Saturday, October 22, 2011

Belvidere Township residents veto Eagles Club purchase

Belvidere Township residents veto Eagles Club purchase

From Rockford Register Star
Written  By Greg Stanley

BELVIDERE — Belvidere Township residents quashed plans to buy the vacant Eagles Club building on West Locust Street.

More than 100 residents attended a special meeting today, and after two hours of discussion, the purchase was turned down by a large majority in a show of hands.

The township’s board had previously approved buying the empty building for $150,000, but it needed approval from the township’s electorate to complete the deal.

“It’s a lost opportunity,” Supervisor Pat Murphy said. “But the people have spoken, and life goes on.”

Township officials intended to use the building to provide space for youth programs. Murphy hoped to work out an agreement with the Belvidere Family Y that would allow the Y to expand its programs.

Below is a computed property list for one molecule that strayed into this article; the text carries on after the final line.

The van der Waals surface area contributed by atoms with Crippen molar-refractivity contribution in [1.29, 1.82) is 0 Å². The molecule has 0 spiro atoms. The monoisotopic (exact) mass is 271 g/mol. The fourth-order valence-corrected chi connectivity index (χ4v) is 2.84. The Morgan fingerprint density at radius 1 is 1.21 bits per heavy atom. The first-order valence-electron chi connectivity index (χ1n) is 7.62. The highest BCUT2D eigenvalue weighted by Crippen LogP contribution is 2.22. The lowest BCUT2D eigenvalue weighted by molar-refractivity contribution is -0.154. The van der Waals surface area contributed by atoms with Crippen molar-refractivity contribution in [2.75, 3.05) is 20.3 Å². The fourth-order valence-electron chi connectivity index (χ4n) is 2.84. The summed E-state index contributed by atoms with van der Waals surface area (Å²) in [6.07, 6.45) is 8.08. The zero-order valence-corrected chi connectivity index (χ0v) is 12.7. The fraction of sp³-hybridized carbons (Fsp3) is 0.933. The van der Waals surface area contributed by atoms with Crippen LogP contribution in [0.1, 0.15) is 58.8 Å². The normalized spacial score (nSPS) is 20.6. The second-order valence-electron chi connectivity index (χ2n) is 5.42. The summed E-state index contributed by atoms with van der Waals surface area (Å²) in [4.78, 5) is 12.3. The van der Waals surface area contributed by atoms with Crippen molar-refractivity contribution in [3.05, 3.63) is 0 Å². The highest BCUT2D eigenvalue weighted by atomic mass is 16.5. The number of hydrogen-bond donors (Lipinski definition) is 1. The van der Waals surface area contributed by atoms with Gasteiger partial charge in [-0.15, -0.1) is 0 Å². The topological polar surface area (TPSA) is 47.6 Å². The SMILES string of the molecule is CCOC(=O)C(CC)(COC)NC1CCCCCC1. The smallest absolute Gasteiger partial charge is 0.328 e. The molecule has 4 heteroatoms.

The building would also be available to other youth programs and organizations.

“I don’t care what anybody says, there’s still a need — you cannot have enough programs for kids,” Murphy said.

Many residents who spoke out against the purchase were unhappy with operational and maintenance costs the township would incur once the building was purchased.

Environmental and architectural studies showed that the township would need to spend up to $3,000 on immediate asbestos removal to use the building. The studies also recommended $97,000 to $100,000 worth of basic repairs down the road.

Belvidere Township is in a strong financial position. It finished its fiscal 2010 with $5.9 million in the bank, with $1.3 million undesignated.

“We have the money,” Murphy said. “We have that money, because we worked very hard to save that money.”

Belvidere Mayor Fred Brereton supported the purchase of the building, saying it could have been a shot in the arm for economic development in the neighborhood.

“We’ve all seen what vacant buildings can do to a neighborhood,” Brereton said. “This facility would be occupied with activities that would be a positive environment for this neighborhood. Whenever you can create activity in a neighborhood, you’re creating opportunities for other businesses.”

The issue could be brought back through a referendum on ballots in the next election, but Murphy doesn’t believe the township will take that route.

“The way I feel is it’s a done deal,” he said.